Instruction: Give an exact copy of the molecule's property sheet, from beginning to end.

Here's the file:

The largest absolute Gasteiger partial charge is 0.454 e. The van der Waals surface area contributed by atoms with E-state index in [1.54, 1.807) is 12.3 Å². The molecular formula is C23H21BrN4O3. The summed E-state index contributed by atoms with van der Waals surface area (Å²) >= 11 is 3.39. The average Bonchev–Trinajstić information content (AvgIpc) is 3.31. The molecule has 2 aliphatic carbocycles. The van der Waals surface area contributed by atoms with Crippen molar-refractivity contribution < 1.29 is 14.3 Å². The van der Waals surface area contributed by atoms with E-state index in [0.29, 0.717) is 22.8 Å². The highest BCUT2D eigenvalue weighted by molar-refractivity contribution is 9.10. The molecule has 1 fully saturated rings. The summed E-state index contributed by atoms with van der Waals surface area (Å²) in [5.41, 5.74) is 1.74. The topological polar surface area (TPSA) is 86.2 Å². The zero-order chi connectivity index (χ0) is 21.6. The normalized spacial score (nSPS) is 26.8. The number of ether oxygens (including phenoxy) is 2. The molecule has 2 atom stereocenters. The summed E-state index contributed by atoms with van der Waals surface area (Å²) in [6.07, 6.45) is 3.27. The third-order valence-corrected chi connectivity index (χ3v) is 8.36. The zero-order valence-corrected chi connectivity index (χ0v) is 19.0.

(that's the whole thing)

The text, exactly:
The largest absolute Gasteiger partial charge is 0.454 e. The van der Waals surface area contributed by atoms with E-state index in [1.54, 1.807) is 12.3 Å². The molecular formula is C23H21BrN4O3. The summed E-state index contributed by atoms with van der Waals surface area (Å²) >= 11 is 3.39. The average Bonchev–Trinajstić information content (AvgIpc) is 3.31. The molecule has 2 aliphatic carbocycles. The van der Waals surface area contributed by atoms with Crippen molar-refractivity contribution < 1.29 is 14.3 Å². The van der Waals surface area contributed by atoms with E-state index in [0.29, 0.717) is 22.8 Å². The highest BCUT2D eigenvalue weighted by molar-refractivity contribution is 9.10. The molecule has 1 fully saturated rings. The summed E-state index contributed by atoms with van der Waals surface area (Å²) in [5.41, 5.74) is 1.74. The topological polar surface area (TPSA) is 86.2 Å². The zero-order chi connectivity index (χ0) is 21.6. The normalized spacial score (nSPS) is 26.8. The number of ether oxygens (including phenoxy) is 2. The molecule has 2 atom stereocenters. The summed E-state index contributed by atoms with van der Waals surface area (Å²) in [6.07, 6.45) is 3.27. The third-order valence-corrected chi connectivity index (χ3v) is 8.36. The zero-order valence-corrected chi connectivity index (χ0v) is 19.0.